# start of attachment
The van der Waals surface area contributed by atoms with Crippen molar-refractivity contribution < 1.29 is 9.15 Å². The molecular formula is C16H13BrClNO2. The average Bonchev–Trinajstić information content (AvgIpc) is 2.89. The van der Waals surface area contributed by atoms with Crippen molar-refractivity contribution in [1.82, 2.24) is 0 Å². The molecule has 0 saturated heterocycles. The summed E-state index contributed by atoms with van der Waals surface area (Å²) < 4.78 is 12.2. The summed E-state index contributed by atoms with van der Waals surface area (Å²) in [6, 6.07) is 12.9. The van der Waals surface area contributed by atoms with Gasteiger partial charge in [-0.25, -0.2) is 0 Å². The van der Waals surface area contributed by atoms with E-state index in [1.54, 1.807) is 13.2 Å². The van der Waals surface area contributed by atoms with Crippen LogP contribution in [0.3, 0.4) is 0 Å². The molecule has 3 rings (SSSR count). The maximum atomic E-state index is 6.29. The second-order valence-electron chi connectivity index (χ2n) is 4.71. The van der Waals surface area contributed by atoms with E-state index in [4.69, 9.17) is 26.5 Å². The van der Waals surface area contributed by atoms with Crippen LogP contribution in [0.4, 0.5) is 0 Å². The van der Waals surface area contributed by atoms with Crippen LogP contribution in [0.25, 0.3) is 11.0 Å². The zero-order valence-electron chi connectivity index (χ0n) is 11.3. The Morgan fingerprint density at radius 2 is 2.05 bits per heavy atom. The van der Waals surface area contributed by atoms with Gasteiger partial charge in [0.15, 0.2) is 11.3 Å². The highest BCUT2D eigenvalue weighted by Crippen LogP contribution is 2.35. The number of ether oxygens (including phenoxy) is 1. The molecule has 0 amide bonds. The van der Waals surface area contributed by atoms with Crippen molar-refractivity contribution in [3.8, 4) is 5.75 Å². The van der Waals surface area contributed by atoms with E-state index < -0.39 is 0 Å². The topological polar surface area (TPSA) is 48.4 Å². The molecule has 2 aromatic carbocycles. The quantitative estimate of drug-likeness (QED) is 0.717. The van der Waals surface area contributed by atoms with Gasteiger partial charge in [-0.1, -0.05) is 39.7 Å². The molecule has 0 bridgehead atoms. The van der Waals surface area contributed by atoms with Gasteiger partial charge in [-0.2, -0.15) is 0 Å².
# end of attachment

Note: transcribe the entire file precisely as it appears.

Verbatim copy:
The van der Waals surface area contributed by atoms with Crippen molar-refractivity contribution < 1.29 is 9.15 Å². The molecular formula is C16H13BrClNO2. The average Bonchev–Trinajstić information content (AvgIpc) is 2.89. The van der Waals surface area contributed by atoms with Crippen molar-refractivity contribution in [1.82, 2.24) is 0 Å². The molecule has 0 saturated heterocycles. The summed E-state index contributed by atoms with van der Waals surface area (Å²) < 4.78 is 12.2. The summed E-state index contributed by atoms with van der Waals surface area (Å²) in [6, 6.07) is 12.9. The van der Waals surface area contributed by atoms with Gasteiger partial charge in [-0.25, -0.2) is 0 Å². The van der Waals surface area contributed by atoms with E-state index in [1.54, 1.807) is 13.2 Å². The van der Waals surface area contributed by atoms with Crippen LogP contribution in [0.3, 0.4) is 0 Å². The molecule has 3 rings (SSSR count). The maximum atomic E-state index is 6.29. The second-order valence-electron chi connectivity index (χ2n) is 4.71. The van der Waals surface area contributed by atoms with E-state index in [4.69, 9.17) is 26.5 Å². The van der Waals surface area contributed by atoms with Crippen LogP contribution in [0.4, 0.5) is 0 Å². The van der Waals surface area contributed by atoms with Crippen LogP contribution in [0.25, 0.3) is 11.0 Å². The zero-order valence-electron chi connectivity index (χ0n) is 11.3. The Morgan fingerprint density at radius 2 is 2.05 bits per heavy atom. The van der Waals surface area contributed by atoms with Gasteiger partial charge in [0.15, 0.2) is 11.3 Å². The highest BCUT2D eigenvalue weighted by Crippen LogP contribution is 2.35. The number of ether oxygens (including phenoxy) is 1. The molecule has 0 amide bonds. The van der Waals surface area contributed by atoms with Crippen molar-refractivity contribution in [3.8, 4) is 5.75 Å². The van der Waals surface area contributed by atoms with E-state index < -0.39 is 0 Å². The topological polar surface area (TPSA) is 48.4 Å². The molecule has 2 aromatic carbocycles. The quantitative estimate of drug-likeness (QED) is 0.717. The van der Waals surface area contributed by atoms with Gasteiger partial charge in [-0.1, -0.05) is 39.7 Å². The molecule has 0 bridgehead atoms. The van der Waals surface area contributed by atoms with Gasteiger partial charge in [-0.2, -0.15) is 0 Å².